And when I’m gone….

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Nancys-Corner

When I’m gone (another 30 good years please), I hope my spirit gets to hover about in this world for about a week.  Just until after the memorial service is over and the house is cleaned out.

I think I’ll skip the service, although I do want the kids to have one.  Not for me obviously, remember I’m going to skip it.  But because I believe a funeral is good for those left behind.  You need to cry.  You need music and words that will drag the tears out of you in what seems like a stream that will never end.  It does though – that’s part of what the funeral is good for.  Play “Isn’t it Nice to Be Home Again” by James Taylor and have one of the grands or great-grands sing “Here I Am Lord”.  Yes I know you’ve just started being able to sing it again after your dad’s death 46 years ago, but you’ll be old by then – you can handle it.

No, I’ll wait here at the house until you come back, shedding your church clothes and taking the foil off the food people have brought in.  There will be chicken and jello salads and cookies.  Funeral meals should always have cookies.  Don’t worry, the church ladies will take care of it.

What I really want to be around for is the dividing of the junk.  You know those movies where people are fighting over the treasures and arguing over who mom gave what to?  Yeah, that won’t be us.  It will be more like this:

The stepdaughter and her husband have gone out to the backyard to look at the boat, four-wheelers and trailer.  Since the wooden slats of the boat have sproinged out in every direction and its motor is on the ground, and since the four-wheelers and trailer are full of yellow-jackets nests and snakes there’s probably no hope, but you never know.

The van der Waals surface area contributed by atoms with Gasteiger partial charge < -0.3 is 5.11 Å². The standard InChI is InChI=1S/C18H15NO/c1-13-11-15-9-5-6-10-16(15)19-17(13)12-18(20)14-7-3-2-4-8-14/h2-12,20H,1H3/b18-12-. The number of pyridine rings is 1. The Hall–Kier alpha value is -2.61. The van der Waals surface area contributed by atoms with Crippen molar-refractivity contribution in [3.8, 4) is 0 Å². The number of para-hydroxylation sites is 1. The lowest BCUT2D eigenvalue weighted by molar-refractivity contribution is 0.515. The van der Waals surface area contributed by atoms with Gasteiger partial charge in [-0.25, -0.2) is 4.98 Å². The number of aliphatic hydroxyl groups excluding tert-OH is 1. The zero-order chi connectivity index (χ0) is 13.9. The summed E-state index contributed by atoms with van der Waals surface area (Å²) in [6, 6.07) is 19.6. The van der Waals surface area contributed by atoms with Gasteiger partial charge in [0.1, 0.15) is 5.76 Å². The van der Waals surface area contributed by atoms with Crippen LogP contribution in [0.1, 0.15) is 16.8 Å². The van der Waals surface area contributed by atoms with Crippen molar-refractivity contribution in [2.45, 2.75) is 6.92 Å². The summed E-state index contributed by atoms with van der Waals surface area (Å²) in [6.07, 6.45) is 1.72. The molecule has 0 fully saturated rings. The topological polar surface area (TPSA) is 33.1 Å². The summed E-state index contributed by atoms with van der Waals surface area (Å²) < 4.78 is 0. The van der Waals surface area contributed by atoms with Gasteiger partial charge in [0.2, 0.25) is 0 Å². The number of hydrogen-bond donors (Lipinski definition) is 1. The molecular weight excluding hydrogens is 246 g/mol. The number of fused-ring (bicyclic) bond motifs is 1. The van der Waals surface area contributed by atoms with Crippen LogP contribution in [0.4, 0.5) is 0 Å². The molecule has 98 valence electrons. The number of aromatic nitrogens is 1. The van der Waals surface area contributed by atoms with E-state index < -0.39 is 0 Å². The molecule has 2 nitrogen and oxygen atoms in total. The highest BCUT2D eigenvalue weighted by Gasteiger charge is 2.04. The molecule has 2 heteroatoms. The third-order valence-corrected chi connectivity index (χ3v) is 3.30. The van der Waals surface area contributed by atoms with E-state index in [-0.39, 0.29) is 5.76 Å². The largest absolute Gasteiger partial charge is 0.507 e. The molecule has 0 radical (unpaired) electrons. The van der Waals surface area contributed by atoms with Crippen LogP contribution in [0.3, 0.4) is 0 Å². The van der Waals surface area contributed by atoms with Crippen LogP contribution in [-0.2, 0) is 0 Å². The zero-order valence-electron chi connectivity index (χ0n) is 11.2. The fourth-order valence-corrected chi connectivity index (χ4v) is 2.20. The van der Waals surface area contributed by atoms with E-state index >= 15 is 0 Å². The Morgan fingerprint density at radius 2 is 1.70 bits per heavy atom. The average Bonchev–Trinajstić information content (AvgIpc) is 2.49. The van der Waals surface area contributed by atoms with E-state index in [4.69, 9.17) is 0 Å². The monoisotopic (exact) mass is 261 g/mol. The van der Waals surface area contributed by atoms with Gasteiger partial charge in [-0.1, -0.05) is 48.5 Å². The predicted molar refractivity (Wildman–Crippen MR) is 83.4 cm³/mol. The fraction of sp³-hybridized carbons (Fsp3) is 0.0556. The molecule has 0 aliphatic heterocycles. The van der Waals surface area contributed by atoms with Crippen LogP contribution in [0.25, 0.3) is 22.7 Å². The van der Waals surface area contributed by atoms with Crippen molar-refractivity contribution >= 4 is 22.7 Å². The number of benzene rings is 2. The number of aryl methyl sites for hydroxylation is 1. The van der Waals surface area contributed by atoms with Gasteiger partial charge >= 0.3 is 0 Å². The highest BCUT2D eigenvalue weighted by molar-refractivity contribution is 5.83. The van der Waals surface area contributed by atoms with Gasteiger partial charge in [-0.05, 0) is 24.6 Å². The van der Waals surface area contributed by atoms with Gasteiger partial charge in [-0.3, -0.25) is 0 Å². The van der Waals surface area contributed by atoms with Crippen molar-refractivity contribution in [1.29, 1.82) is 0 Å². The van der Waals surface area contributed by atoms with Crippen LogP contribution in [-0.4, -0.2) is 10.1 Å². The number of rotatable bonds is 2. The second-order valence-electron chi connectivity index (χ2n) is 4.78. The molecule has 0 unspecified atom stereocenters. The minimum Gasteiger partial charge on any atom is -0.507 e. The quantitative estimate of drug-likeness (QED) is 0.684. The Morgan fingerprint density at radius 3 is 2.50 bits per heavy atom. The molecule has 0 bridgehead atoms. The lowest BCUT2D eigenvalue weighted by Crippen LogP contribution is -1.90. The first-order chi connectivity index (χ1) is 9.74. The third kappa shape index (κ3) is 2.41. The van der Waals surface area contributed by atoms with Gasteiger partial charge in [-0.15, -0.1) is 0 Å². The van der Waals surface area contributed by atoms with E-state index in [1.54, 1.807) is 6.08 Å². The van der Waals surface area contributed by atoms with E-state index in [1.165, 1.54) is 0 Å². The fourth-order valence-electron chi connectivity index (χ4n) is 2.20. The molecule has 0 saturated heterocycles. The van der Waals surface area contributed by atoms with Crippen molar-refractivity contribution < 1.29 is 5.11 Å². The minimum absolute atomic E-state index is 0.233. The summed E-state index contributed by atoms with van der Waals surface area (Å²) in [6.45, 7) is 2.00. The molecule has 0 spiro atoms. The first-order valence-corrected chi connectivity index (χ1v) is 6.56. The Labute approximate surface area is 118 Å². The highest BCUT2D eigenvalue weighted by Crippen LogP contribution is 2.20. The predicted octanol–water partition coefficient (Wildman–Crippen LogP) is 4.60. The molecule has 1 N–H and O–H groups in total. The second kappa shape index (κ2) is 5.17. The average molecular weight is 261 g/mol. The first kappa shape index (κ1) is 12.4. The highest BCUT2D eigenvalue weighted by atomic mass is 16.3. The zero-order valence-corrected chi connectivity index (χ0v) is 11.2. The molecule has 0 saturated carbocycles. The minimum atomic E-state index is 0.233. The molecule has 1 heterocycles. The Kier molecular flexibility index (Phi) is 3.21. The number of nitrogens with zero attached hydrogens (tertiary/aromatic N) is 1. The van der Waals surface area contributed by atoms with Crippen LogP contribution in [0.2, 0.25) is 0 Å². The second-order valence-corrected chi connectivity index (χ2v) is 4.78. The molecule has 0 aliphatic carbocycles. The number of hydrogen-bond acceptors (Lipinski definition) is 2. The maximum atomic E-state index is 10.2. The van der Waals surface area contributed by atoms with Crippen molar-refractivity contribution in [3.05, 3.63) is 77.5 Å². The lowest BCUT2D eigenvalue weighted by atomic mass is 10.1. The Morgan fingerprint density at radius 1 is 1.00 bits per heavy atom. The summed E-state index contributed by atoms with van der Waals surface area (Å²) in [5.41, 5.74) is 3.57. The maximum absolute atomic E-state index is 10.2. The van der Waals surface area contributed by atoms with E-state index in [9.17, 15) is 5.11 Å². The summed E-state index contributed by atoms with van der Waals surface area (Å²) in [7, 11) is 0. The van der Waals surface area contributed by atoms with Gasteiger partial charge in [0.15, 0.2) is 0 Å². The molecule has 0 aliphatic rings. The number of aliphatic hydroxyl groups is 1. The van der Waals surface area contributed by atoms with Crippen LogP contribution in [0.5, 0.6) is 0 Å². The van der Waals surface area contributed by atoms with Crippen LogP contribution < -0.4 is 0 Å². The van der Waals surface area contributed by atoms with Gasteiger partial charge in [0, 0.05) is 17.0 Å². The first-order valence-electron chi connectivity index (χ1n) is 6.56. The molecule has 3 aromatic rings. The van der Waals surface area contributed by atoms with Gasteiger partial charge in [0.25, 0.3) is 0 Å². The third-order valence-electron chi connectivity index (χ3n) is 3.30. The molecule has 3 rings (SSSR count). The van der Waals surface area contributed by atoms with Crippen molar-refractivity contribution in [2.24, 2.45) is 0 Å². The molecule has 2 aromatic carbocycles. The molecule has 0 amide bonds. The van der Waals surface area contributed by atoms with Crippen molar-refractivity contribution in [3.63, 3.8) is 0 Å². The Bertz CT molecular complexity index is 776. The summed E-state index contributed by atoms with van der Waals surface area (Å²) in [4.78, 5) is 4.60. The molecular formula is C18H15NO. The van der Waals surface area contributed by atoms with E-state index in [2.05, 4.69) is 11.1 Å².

The daughter sits behind this very computer monitor wondering how in God’s name it still runs.  From time to time she mutters “Mother! ” and “For heavens’ sake”.  She turns to ask her husband, who is reading a paperback copy of “Calvin and Hobbes: The Days are Just Packed”,  “How in the world can this computer still be running?  And how can she have this many icons ON THE DESKTOP?”  He smiles at her and points to one that says “Passwords”.  They both shake their heads.

From the backyard we hear the grandson ask his dad “Dad how did she keep this stuff so green?  Haven’t we been on stage 6 watering for the last 20 years?” and his father tell him about how, even though she was ninety, Grandmother carried her bathwater out a coffee cup at a time to water her beloved sedum and the 100-year-old ponytail plant that she once rescued off a street corner in Waco.

The grands and great grands will wander around the dusty house looking at the memoirs she collected of forgotten women.  The four pieces of “good” jewelry will have been given away long before, and what is left is giggled over by the little girls in the family who take some for play.  The littlest children will dare each other to go in the closet where the ventriloquist figures are kept.  One of the older ones says “They’ve should have buried them with her”, which causes many shocked and terrorized screams.

In the end it will all be divided, given away, thrown away, hauled away.   The clocks, the old prints, the cameras.  After much arguing it will have been decided who will take which of the dogs because the pound is not an option.  No, not at all.  Mother would haunt us.

Yes.  I want to be around for that.

 

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